With the plywood snowmen now up around Coupeville and the plywood toy soldiers now up on Pioneer Way in Oak Harbor, it must be time for my occasionally annual Rock Dweller’s Christmas Wish List.
Consider this my modest attempt to meld our current disagreements, shortcomings, pleasures and accomplishments into a road map to where we ought to be going in this special place where we live.
1. Peace and quiet. The dialogue over the Navy’s preliminary decision to quadruple touch-and-go training flights at Outlying Field Coupeville has become so toxic that to me it’s become louder than a Growler a few hundred feet over my head. Both sides need to pay better attention to what the other is saying and start dealing with reality – instead of sticking to their adamant, unbending “positions.” The Navy has its mission and it’s vitally important to all of us; but there are limits to what its civilian neighbors can tolerate as it fulfills that mission. Let’s make a Christmas wish for real understanding, compromise – and neighborliness.
2. Change. The housing situation on our beloved Rock has reached a crisis stage. It’s not that there aren’t enough houses available – so long as you can afford the average price tag of more than $300,000, or often much more. The crisis is the shortage of affordable housing for working people making an average income. Try to find a decent apartment on Whidbey for under $1,500 a month. Yet it seems our planners and politicians are focused on building more single-family houses, not apartments and other multi-family units. Here’s a Christmas wish that our leaders will stop salivating over the potential for more property tax revenue from new houses and instead focus on making it easier to build the kind of multi-family housing units that are urgently needed here.
3. Unchange. The population of Island County is now almost 84,000. That’s up about 6 percent in the last five years. Consider this: we are Washington’s second-smallest county in geographic size (517 square miles) but we rank 15th in population among all counties – and we rank fifth in population density. That density is undoubtedly due to our small land space combined with the concentrated populations of Naval Air Station Whidbey Island and Oak Harbor, our biggest town by far. We are facing increasing pressure to allow more development, perhaps even to change our longstanding requirement that new homes need five acres to be built outside incorporated areas. The five-acre rule is what has largely preserved our rural character, forests, trails, barns and scenic vistas. Let’s make a Christmas wish that we’ll find the will and means to keep our Rock the way we love it.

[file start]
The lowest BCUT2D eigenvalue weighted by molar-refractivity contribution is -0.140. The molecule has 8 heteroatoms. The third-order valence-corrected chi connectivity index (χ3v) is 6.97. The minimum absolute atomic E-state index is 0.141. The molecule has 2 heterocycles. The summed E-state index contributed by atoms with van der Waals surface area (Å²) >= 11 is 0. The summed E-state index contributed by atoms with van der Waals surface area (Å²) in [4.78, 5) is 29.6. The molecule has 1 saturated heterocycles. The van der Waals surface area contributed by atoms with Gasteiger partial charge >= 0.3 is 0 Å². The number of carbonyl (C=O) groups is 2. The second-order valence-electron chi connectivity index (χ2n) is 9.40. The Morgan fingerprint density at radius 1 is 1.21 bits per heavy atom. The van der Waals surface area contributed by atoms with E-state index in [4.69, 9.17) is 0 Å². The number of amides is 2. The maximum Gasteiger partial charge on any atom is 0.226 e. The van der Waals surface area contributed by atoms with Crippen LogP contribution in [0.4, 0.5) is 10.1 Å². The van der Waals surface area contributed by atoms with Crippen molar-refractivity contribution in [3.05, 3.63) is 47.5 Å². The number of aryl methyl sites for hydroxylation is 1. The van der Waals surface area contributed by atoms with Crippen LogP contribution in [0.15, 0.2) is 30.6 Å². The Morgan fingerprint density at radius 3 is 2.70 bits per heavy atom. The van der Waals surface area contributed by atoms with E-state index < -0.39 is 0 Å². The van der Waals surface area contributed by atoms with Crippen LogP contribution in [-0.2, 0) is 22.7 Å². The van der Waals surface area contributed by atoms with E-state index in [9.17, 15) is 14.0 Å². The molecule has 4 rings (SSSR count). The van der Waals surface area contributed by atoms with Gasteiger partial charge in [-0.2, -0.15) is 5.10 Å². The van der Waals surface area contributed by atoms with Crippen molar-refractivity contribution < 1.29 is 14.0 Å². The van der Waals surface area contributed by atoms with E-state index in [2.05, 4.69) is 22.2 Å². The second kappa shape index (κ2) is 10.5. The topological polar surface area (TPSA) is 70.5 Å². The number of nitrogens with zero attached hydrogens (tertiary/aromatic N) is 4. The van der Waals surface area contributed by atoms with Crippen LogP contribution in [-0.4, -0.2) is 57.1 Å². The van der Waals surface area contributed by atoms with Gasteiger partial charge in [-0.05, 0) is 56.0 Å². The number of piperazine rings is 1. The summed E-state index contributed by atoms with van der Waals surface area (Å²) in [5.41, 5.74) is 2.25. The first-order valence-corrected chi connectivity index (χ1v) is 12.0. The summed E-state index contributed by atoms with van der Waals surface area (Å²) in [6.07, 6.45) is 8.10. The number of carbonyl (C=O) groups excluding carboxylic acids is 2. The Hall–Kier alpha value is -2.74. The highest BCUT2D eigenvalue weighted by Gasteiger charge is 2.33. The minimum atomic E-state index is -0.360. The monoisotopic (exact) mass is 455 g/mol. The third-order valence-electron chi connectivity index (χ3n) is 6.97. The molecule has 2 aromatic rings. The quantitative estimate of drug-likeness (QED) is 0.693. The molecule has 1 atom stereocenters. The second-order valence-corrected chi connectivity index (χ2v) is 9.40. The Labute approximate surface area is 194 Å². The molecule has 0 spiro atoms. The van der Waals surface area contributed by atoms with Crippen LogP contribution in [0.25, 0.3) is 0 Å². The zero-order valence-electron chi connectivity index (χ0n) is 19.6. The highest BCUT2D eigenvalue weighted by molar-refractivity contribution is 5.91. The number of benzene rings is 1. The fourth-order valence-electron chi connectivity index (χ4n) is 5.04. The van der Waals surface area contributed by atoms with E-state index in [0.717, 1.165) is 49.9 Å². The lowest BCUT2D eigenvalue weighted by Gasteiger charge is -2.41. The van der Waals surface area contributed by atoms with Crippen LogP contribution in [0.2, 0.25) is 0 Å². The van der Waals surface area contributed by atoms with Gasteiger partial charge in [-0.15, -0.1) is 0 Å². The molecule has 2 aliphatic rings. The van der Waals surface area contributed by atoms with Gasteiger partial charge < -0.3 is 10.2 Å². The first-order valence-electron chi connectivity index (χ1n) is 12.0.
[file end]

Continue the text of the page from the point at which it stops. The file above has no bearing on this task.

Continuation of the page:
4. Warmth. As I awoke the other morning to heavy frost and a temperature below 28 degrees, I flipped on the furnace and enjoyed the heat. Then I checked an email and found an urgent request for volunteers at The Haven, the overnight homeless shelter in Oak Harbor, and a message from Ryan’s House for Youth seeking contributions to help teenagers and young adults on our island who have no place to sleep. I am proud to be living in a place where organizations like the Whidbey Homeless Coalition, Ryan’s House, Spin Café and the food banks do so much to help those with no place to turn. Here’s a Christmas wish that this good work continues and is rewarded with strong support from all of us.
5. Chill. Is there a more beautiful sight than almost any spot on Whidbey Island on a clear, crisp winter morning? Sky so blue your eyes almost burn; mountains in the distance blanketed in blinding white snow; trees green enough to seem almost surreal; frigid waters still filled with seals and seagulls in their endless, year-round search for food. Let’s make a Christmas wish that our skies, mountains and trees – and all those who live because of them continue to be healthy.
6. Feast. Our Rock grows a lot of great food – for both humans and animals. One of the joys of living here is eating local, hearing where every element of a restaurant meal comes from. Greens, eggs, meat, dairy, wine, whiskey, cider. We are able to eat and drink things produced within 50 miles of our homes; what a privilege not to depend on trucks burning fossil fuel to bring everything to us from thousands of miles away. And what pleasure to watch “local grown” really accelerating on Whidbey. Here’s a Christmas wish that all our farmers, livestock growers, wineries, distilleries and cideries have sun, clean water and an abundant harvest in the coming year.
• Harry Anderson is a retired journalist for the Los Angeles Times who currently lives on Central Whidbey.